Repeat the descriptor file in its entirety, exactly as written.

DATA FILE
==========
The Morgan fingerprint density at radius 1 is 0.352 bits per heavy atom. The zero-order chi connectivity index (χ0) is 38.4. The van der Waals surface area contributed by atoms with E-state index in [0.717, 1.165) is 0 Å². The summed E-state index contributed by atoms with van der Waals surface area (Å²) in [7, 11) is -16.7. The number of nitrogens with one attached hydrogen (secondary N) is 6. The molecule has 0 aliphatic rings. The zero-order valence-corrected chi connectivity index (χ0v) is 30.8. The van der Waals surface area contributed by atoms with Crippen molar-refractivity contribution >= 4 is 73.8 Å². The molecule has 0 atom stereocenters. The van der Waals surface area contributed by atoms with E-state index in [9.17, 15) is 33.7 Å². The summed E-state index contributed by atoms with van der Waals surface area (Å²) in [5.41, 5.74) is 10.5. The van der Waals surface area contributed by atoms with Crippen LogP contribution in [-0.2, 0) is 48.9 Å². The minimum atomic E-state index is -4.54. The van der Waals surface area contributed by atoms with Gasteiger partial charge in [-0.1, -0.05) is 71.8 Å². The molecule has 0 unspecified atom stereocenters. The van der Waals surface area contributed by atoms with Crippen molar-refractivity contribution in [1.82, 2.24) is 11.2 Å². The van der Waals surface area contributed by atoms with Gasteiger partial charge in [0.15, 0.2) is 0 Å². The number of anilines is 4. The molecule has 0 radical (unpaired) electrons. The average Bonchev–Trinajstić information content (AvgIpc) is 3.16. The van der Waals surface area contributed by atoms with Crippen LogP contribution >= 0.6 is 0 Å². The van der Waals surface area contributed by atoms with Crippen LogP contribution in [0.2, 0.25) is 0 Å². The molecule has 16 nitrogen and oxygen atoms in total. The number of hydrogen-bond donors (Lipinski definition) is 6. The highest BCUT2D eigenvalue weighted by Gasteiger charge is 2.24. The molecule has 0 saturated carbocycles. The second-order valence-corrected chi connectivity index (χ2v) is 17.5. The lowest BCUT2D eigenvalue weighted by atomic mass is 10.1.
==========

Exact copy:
The Morgan fingerprint density at radius 1 is 0.352 bits per heavy atom. The zero-order chi connectivity index (χ0) is 38.4. The van der Waals surface area contributed by atoms with E-state index in [0.717, 1.165) is 0 Å². The summed E-state index contributed by atoms with van der Waals surface area (Å²) in [7, 11) is -16.7. The number of nitrogens with one attached hydrogen (secondary N) is 6. The molecule has 0 aliphatic rings. The zero-order valence-corrected chi connectivity index (χ0v) is 30.8. The van der Waals surface area contributed by atoms with Crippen molar-refractivity contribution >= 4 is 73.8 Å². The molecule has 0 atom stereocenters. The van der Waals surface area contributed by atoms with E-state index in [9.17, 15) is 33.7 Å². The summed E-state index contributed by atoms with van der Waals surface area (Å²) in [5.41, 5.74) is 10.5. The van der Waals surface area contributed by atoms with Crippen LogP contribution in [-0.2, 0) is 48.9 Å². The minimum atomic E-state index is -4.54. The van der Waals surface area contributed by atoms with Gasteiger partial charge in [-0.1, -0.05) is 71.8 Å². The molecule has 0 unspecified atom stereocenters. The van der Waals surface area contributed by atoms with Crippen molar-refractivity contribution in [1.82, 2.24) is 11.2 Å². The van der Waals surface area contributed by atoms with Gasteiger partial charge in [0.15, 0.2) is 0 Å². The number of anilines is 4. The molecule has 0 radical (unpaired) electrons. The average Bonchev–Trinajstić information content (AvgIpc) is 3.16. The van der Waals surface area contributed by atoms with Crippen LogP contribution >= 0.6 is 0 Å². The van der Waals surface area contributed by atoms with Crippen LogP contribution in [0.2, 0.25) is 0 Å². The molecule has 16 nitrogen and oxygen atoms in total. The number of hydrogen-bond donors (Lipinski definition) is 6. The highest BCUT2D eigenvalue weighted by Gasteiger charge is 2.24. The molecule has 0 saturated carbocycles. The second-order valence-corrected chi connectivity index (χ2v) is 17.5. The lowest BCUT2D eigenvalue weighted by atomic mass is 10.1.